The fund also helps to support the development of age friendly strategies and plans.  

The Age friendly Fund is open to any New Zealand local council, community organisation, or registered non-profit organisation. All proposals must be supported by their local council.

Applications for the 2022 funding round are open from August 1 and close on September 23.

For more information, including eligibility criteria, go to the Office for Seniors website below.
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Elder Abuse Prevention Fund
$250,000 has been allocated to 11 projects as part of the Governments efforts to prevent elder abuse. The Elder Abuse Prevention Fund supports programmes that tackle and prevent elder abuse across diverse groups in the older population.

Here are some of the successful projects:

Hohou Te Rongo Kahukura will be distributing a national survey and undertaking interviews to understand more deeply how elder abuse, neglect, exploitation are experienced by Takatāpui and Rainbow Elders in New Zealand.
The Porirua Kapiti Community Law Centre will be hosting a series of talks on elder abuse and the value of having Enduring Powers of Attorney (EPA).
Family Focus Rotorua will be offering an abuse awareness and prevention programme to older people and their carers. The programme will comprise of an abuse prevention education session followed by an activity to help reinforce learning and build relationships with other participants.
Age Concern Hamilton will be undertaking a partnership project with the Hamilton Settlement Centre to create awareness of safe ageing in place and prevent elder abuse towards older migrant and refugee communities.
Kilbirnie/Lyall Bay Community Centre will be developing a dedicated Connection Office space where older people can connect, seek advice and share. There will also be a particular focus on early contact and engagement with older people that enables prevention of abuse and harm.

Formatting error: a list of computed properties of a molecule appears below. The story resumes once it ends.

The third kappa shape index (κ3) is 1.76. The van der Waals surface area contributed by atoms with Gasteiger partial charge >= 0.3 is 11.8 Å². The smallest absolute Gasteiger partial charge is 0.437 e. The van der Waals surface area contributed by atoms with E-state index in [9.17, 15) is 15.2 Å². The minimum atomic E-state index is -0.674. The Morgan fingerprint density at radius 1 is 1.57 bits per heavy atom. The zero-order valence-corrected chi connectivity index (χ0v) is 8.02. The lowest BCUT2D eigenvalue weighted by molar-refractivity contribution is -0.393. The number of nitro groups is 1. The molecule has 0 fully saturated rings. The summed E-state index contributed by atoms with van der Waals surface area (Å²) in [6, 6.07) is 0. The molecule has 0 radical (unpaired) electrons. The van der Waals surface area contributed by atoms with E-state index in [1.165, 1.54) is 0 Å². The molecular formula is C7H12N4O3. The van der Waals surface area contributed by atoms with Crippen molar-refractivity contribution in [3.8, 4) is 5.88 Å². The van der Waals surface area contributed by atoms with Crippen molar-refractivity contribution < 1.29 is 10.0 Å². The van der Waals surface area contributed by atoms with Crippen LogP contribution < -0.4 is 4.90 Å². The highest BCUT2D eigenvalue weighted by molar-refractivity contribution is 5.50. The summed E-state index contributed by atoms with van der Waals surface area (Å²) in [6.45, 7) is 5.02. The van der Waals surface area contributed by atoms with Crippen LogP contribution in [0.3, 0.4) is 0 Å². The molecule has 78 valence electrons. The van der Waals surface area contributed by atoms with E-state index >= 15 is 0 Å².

To find out more about the six other projects visit the Office for Seniors website below.
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Carolyn Cooper
Aged Care Commissioner – Carolyn Cooper
My first few months in the Office of the Health and Disability Commissioner has reinforced the importance of my role to ensure older people’s rights to the best and most appropriate health care services are upheld.

We must value our older people and I am committed to giving you a voice and greater confidence in the quality and safety of health and disability services.

As we move to living with COVID-19 in the community, the ongoing impact of the virus continues to put the aged care and home and community workforce under further pressure as our older population increases in size and complexity of needs.

The effects of the nursing shortage on the aged care sector is very topical. I have serious concerns about the pressure the aged care workforce is under. However my expectation remains that there should be an appropriately qualified workforce with the numbers necessary to care for older people wherever and whenever this is required.

I recently provided a submission to the Health Select Committee on the petition to legislate for safe staffing levels in Aged Residential Care (ARC) facilities. While I understand the petitioner’s desire for targeted legislative change, I feel this would not provide the flexibility required at this time. Staffing numbers are important but in the aged care environment, where people’s acuity and support needs are evolving, the right skills mix of staff is also important for patient safety.

We need to ensure providers have access to tools that allow them to match capacity and capability of staff to the needs of people in their care. Rather than focusing on legislative change, we should focus on improving the sustainability of aged care services.

Work around the aged care workforce and planning for adequate and sustainable levels of staff to care for older people needs to be prioritised, especially the retention and recruitment of nurses in ARC facilities.

I will continue to work hard to advocate on behalf of you and your whānau, so you have confidence in the quality of care and quality of life ahead of you.

It’s been great getting out and about to meet with the individuals, communities and providers in the aged care sector, to see and hear about the issues and your needs for better health and disability services.

As we head into winter, please be sure to take care of yourself and others. Stay safe and seek help if you need it.
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Free bowel screening
The National Bowel Screening is a free programme to help detect bowel cancer.